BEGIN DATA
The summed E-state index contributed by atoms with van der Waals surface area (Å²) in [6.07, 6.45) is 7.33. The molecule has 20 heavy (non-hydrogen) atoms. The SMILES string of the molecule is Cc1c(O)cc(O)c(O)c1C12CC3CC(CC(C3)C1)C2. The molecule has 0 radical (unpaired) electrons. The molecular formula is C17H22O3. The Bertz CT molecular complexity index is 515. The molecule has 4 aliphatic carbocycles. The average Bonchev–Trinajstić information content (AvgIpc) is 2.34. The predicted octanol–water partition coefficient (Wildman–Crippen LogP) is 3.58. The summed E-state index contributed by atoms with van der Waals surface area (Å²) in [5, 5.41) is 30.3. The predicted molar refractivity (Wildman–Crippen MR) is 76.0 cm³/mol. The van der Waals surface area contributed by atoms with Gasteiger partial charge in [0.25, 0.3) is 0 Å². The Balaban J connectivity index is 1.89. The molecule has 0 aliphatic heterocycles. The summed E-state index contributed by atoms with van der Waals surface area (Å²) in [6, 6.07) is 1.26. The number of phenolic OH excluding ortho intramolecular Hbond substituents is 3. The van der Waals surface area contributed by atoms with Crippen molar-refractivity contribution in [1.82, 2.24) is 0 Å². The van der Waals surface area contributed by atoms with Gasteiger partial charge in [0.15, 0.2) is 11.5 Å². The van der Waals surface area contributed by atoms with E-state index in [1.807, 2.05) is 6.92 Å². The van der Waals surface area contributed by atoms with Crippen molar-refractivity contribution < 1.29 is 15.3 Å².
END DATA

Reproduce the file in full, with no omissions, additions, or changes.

The summed E-state index contributed by atoms with van der Waals surface area (Å²) in [6.07, 6.45) is 7.33. The molecule has 20 heavy (non-hydrogen) atoms. The SMILES string of the molecule is Cc1c(O)cc(O)c(O)c1C12CC3CC(CC(C3)C1)C2. The molecule has 0 radical (unpaired) electrons. The molecular formula is C17H22O3. The Bertz CT molecular complexity index is 515. The molecule has 4 aliphatic carbocycles. The average Bonchev–Trinajstić information content (AvgIpc) is 2.34. The predicted octanol–water partition coefficient (Wildman–Crippen LogP) is 3.58. The summed E-state index contributed by atoms with van der Waals surface area (Å²) in [5, 5.41) is 30.3. The predicted molar refractivity (Wildman–Crippen MR) is 76.0 cm³/mol. The van der Waals surface area contributed by atoms with Gasteiger partial charge in [0.25, 0.3) is 0 Å². The Balaban J connectivity index is 1.89. The molecule has 0 aliphatic heterocycles. The summed E-state index contributed by atoms with van der Waals surface area (Å²) in [6, 6.07) is 1.26. The number of phenolic OH excluding ortho intramolecular Hbond substituents is 3. The van der Waals surface area contributed by atoms with Crippen molar-refractivity contribution in [1.82, 2.24) is 0 Å². The van der Waals surface area contributed by atoms with Gasteiger partial charge in [0.15, 0.2) is 11.5 Å². The van der Waals surface area contributed by atoms with E-state index in [1.807, 2.05) is 6.92 Å². The van der Waals surface area contributed by atoms with Crippen molar-refractivity contribution < 1.29 is 15.3 Å².